About the Poem The Patriot

‘The Patriot' is one of the best-known poems by the 19th century English poet Robert Browning. It is one of those pieces for which Browning adopted a new poetic device called 'dramatic monologue'. As such, the poem revolves around the narrator who is talking to himself in a 'dramatic' way. His monologue reveals the story of a man who was once idolized by people as a great hero but was subsequently misunderstood and rejected by the latter. Today, he is going to be executed in front of the public, for a crime which he says he has not committed. The tragic tone of his monologue ends on a positive note when he expresses hope that when he reaches heaven after his death, God will save him from the public's misunderstood views.

Another striking feature of this poem lies in its deep political underpinnings suggesting a situation that resembles the fall of many leaders, who are adored by the public in the beginning but misunderstood and eventually disgraced due to the fickleness of public opinion. In all, the sensitive and empathetic treatment of the narrator's situation; and the poet's brilliance as a master of poetic craft make this poem a remarkable one.

Summary of The Patriot

'The Patriot' is a dramatic verse that deals with the fickleness of public opinion and hero-worship. The speaker of the poem is a patriot. He thinks of his glorious past. A year ago he was given a grand welcome on his arrival to the town. People had thrown roses and myrtle in his path. The church-spires were decorated with bright flags. The house-roofs were full of people who wanted to have a look at him. Bells rang to announce the patriot's arrival. The frenzy and madness exceeded all limits. People were even ready to catch the sun for him.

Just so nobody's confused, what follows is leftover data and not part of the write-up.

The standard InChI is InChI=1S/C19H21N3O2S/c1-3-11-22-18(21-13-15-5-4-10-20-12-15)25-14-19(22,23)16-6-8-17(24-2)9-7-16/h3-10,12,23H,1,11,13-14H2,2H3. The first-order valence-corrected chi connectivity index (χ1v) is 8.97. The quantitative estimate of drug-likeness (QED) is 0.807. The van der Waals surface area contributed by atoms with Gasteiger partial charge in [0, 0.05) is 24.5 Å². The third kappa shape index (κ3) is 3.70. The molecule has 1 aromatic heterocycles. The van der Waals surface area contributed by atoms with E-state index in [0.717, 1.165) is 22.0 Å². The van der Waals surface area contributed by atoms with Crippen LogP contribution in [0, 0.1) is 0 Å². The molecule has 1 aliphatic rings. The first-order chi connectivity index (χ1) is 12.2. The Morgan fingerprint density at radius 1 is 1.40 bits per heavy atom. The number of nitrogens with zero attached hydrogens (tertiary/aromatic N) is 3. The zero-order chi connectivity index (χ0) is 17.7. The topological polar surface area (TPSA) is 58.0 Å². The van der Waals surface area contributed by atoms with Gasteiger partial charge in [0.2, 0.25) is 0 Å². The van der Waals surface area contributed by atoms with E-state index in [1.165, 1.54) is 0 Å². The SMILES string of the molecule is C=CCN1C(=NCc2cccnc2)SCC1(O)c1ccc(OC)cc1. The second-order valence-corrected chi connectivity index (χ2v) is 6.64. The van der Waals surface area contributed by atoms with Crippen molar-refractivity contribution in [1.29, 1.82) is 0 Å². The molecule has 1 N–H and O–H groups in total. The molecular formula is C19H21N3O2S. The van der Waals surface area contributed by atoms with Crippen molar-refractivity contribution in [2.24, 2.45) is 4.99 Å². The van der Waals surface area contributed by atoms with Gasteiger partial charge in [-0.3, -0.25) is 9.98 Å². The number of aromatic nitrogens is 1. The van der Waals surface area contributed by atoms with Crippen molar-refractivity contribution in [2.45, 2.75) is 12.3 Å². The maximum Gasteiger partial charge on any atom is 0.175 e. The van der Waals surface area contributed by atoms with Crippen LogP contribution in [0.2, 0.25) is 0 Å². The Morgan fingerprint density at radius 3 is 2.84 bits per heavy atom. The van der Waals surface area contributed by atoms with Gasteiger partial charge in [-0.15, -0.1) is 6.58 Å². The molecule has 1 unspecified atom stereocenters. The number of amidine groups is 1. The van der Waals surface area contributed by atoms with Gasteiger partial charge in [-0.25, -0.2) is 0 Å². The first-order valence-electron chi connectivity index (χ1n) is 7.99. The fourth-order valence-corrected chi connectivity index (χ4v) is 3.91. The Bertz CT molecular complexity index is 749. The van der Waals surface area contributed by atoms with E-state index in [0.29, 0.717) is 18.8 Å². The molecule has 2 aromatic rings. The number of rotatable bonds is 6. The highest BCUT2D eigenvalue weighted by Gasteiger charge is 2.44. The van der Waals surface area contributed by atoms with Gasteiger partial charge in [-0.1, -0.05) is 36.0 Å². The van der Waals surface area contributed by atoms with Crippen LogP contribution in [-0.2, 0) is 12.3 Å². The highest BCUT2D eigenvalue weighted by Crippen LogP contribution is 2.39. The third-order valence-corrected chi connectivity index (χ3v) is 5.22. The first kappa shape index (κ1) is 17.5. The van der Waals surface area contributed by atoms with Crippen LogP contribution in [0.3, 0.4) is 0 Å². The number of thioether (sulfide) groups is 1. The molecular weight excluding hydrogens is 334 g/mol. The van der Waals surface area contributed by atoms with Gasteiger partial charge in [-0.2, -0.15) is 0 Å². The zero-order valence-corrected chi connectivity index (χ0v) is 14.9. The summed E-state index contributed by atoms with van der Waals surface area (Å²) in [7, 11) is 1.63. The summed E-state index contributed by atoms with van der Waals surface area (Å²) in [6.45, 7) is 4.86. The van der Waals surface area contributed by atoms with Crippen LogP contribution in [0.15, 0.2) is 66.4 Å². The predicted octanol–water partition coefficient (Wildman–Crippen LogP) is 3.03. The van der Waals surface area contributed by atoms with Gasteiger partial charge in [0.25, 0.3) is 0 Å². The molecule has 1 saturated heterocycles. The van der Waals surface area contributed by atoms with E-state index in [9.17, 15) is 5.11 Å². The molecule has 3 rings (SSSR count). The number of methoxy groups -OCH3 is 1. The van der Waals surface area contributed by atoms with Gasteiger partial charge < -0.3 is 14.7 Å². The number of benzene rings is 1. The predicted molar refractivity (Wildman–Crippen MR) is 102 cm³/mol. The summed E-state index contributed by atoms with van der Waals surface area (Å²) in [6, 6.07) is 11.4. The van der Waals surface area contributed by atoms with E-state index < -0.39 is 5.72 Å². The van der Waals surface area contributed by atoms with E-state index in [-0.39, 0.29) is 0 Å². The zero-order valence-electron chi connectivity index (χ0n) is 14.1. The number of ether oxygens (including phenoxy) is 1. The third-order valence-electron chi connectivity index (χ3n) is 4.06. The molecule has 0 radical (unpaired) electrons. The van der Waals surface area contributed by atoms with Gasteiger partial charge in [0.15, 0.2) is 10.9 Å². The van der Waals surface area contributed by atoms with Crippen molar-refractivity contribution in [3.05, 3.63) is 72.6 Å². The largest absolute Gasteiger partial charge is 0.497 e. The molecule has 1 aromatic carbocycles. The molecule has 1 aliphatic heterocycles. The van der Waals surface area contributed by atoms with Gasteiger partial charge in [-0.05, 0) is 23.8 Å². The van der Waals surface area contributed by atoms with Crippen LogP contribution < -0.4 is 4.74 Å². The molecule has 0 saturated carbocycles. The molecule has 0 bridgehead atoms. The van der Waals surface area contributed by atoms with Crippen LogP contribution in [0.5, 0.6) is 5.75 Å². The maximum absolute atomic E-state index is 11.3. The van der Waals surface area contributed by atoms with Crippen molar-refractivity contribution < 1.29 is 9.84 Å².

But everything has changed now. The patriot is being taken to the scaffold for all his 'misdeeds'. There is nobody on the house-tops now. Everyone knows that today, the best of the sights is at the foot of the scaffold. He is going in the rain with his wrists tied behind. People are throwing stones at him and his forehead is bleeding. What an ill-fate to a man who spent all his life for his countrymen!

Even in the midst of tragedy, the poem ends quite optimistically. Death is not the end of everything. The patriot hopes that since he did not receive his reward in this world, he will be rewarded in the other world. He feels safe in the hands of God. Thus the poem also becomes an expression of Browning's optimistic philosophy of life. "God is in His heaven and all is well with the world."